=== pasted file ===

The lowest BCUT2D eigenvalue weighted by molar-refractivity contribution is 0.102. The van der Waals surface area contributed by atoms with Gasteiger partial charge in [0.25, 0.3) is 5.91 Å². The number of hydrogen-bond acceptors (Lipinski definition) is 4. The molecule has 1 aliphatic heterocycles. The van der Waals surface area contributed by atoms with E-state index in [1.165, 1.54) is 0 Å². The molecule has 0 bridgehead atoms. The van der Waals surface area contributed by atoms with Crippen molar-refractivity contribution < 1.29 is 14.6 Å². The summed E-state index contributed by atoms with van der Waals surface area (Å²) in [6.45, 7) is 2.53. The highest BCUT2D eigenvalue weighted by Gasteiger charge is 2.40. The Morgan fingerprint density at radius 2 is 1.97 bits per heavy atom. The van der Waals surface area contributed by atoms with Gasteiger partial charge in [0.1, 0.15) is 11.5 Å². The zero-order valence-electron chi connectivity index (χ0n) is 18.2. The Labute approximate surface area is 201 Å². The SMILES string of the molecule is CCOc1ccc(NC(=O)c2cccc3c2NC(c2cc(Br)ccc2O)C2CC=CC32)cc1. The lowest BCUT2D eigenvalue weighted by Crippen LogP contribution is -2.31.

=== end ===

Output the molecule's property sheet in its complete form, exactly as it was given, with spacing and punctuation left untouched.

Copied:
The lowest BCUT2D eigenvalue weighted by molar-refractivity contribution is 0.102. The van der Waals surface area contributed by atoms with Gasteiger partial charge in [0.25, 0.3) is 5.91 Å². The number of hydrogen-bond acceptors (Lipinski definition) is 4. The molecule has 1 aliphatic heterocycles. The van der Waals surface area contributed by atoms with E-state index in [1.165, 1.54) is 0 Å². The molecule has 0 bridgehead atoms. The van der Waals surface area contributed by atoms with Crippen molar-refractivity contribution < 1.29 is 14.6 Å². The summed E-state index contributed by atoms with van der Waals surface area (Å²) in [6.45, 7) is 2.53. The highest BCUT2D eigenvalue weighted by Gasteiger charge is 2.40. The Morgan fingerprint density at radius 2 is 1.97 bits per heavy atom. The van der Waals surface area contributed by atoms with Gasteiger partial charge in [0.1, 0.15) is 11.5 Å². The zero-order valence-electron chi connectivity index (χ0n) is 18.2. The Labute approximate surface area is 201 Å². The SMILES string of the molecule is CCOc1ccc(NC(=O)c2cccc3c2NC(c2cc(Br)ccc2O)C2CC=CC32)cc1. The lowest BCUT2D eigenvalue weighted by Crippen LogP contribution is -2.31.